Introduction

As some will know, one of the blog’s pillars is the builder’s interpretation of what a military replica ought to look like and – crucially – how they got there.

To that end I’ve sought to identify a set of doctrines which replica builders employ (consciously or otherwise), to complete a credible mil build.

These doctrines are an exaggeration as much as a simplification; recognisable caricatures, helping to explain a reality which is far more complex. Few adhere to a single doctrine – exhibiting instead a blended approach.

It’s not an exhaustive list, but characterises the successful build strategies I see most plainly.

To me, all are valid and all are equal.

Now, ergonomics plays a role in most of these doctrines. However, I don’t judge that it plays so great a role that it earns its own classification. The mil builder, after all, only has a limited choice of parts and accessories to play with before things start getting disco.

And, for me, 100% disco isn’t a credible doctrine, so I haven’t included it.

1. The Cloner

A builder who, quite literally, painstakingly clones a gun from a single reference pic.

One of my favourites is this DEVGRU HK416D, by @Browntipx.

The reference pics he used:

2. The Purist

Characterised by the saying, “Pics or it didn’t happen.”

The Purist only select parts and accessories verified in reference pics. These include one-offs, or less common additions, such as this offset optic exhibited in the MARSOC pic below.

Whilst quite obviously legit it was, at that time, a rare find:

And here’s the excellent Purist interpretation which incorporates that legit outlier – ssn22’s Block II carbine:

3. The Equaliser

The Equaliser balances probability. They use parts and accessories seen most frequently in reference pics.

Consequently, they eschew perceived one offs and idiosyncrasies whilst simultaneously keeping track of them; because one day, those legit outliers may be more common than originally assessed.

A great example here from @TheOtherGuy1999 (although the massive twist in this one is that he cloned a non-public reference pic).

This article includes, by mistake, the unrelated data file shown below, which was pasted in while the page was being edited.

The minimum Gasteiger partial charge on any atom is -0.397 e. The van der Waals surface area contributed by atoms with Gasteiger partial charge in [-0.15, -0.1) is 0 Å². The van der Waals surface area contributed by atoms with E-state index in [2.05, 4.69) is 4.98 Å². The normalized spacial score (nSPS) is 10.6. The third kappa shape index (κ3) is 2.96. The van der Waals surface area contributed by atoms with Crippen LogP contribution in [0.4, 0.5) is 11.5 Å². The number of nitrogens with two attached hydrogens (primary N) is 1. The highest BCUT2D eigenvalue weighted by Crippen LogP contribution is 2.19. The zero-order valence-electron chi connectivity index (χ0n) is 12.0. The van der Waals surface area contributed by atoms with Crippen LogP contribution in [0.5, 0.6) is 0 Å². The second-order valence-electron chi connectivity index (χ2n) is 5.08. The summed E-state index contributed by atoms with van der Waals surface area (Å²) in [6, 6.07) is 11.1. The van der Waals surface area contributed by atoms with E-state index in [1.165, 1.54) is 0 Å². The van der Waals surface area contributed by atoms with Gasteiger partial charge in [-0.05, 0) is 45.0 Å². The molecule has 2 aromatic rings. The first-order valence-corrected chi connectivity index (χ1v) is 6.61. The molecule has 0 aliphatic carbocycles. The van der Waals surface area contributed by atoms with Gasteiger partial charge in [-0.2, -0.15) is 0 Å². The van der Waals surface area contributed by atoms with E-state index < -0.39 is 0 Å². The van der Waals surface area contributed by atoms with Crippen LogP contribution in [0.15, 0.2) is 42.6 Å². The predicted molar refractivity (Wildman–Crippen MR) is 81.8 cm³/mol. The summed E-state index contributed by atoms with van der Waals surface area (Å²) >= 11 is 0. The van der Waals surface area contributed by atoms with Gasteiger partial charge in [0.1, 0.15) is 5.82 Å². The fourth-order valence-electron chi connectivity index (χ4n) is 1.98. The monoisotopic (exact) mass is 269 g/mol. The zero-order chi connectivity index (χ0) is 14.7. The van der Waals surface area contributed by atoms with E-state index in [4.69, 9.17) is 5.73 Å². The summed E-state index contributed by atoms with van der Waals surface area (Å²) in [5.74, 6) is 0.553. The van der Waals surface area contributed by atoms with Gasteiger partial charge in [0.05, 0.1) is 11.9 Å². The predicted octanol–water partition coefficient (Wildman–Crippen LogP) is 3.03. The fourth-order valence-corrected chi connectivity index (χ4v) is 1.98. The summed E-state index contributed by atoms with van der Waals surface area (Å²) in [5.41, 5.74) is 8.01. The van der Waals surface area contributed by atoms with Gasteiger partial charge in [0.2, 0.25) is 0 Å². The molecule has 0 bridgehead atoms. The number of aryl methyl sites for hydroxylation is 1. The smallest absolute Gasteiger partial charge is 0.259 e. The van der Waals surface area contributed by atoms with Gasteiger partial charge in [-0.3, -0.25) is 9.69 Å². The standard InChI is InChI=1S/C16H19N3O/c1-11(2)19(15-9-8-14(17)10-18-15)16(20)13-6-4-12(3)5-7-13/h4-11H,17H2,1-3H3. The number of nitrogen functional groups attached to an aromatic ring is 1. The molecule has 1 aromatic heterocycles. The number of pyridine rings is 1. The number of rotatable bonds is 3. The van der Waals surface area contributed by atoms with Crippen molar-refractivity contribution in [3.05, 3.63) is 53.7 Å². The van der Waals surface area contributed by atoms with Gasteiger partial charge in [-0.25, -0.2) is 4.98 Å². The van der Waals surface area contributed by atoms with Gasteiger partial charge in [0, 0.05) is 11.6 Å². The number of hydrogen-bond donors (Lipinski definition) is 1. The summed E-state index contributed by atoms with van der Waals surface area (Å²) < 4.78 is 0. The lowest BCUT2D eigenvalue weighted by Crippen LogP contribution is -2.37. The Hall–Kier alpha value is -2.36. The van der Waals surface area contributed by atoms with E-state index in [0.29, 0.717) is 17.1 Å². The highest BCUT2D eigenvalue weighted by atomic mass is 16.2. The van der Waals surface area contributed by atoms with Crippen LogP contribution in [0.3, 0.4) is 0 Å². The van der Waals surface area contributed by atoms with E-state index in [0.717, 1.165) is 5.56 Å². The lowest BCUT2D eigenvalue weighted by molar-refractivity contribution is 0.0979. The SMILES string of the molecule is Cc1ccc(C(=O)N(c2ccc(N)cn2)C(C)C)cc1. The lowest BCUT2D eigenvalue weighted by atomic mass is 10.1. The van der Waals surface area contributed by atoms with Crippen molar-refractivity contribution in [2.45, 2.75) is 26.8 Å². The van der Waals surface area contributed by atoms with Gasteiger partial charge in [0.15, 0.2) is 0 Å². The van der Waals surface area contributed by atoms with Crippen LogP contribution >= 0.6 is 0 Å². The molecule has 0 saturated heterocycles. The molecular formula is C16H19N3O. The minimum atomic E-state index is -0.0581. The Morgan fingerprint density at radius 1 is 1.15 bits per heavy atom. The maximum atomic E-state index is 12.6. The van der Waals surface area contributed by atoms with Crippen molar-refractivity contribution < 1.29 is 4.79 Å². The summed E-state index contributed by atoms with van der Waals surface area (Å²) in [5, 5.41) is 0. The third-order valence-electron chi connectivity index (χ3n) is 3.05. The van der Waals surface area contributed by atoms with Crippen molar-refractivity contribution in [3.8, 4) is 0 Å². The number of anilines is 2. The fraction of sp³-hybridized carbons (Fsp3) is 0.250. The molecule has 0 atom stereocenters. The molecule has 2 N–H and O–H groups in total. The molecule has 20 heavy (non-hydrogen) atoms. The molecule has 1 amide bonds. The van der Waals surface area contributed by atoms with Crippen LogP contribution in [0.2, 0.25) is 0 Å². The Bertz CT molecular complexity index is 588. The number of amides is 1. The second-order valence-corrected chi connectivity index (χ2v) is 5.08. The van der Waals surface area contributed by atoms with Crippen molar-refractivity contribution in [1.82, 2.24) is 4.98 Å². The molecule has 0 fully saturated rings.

Rakshar’s Block II CQBR also falls into The Equaliser category:

4. The Amplifier

Shapes a build according to the impact of reference pics.

The Amplifier selects parts and accessories based on the weight a picture has in the scene’s shared consciousness.

These incredibly important images usually depict paradigm-shifting blasters, like this one:

Of course, the 2019 equivalent is perhaps this pic of Obi Wan Nairobi:

And, the ‘amplification’ build which comes to mind is John Danter‘s:

But things are even more postmodern than they first seem, because John was also influenced in part by this additional paradigm shifting pic:

5. The Extrapolator

The Extrapolator uses their assembled knowledge to entertain the question, “What might be in use?”

They use reasoned arguments to present their conclusions and earn a pay off; if what has been predicted is subsequently observed in reference pics.

In this respect, Seraph was often ahead of the game in every way:

Conclusion

There is no single correct way to build a mil blaster and there’s no guild or professional body which sets the rules.

So, my advice to anyone setting out down the rabbit hole is this: assemble your reference library and think about the approach which best suits you.

It also pays dividends to join a group which specialises in a particular mil build – the L119 Owners Club on Facebook, for instance. Don’t be afraid to ask questions in such groups. Remember that no one has all the answers and everyone is learning.

In fact, one of the joys of participating in this area of activity is you often learn something you didn’t know last week.

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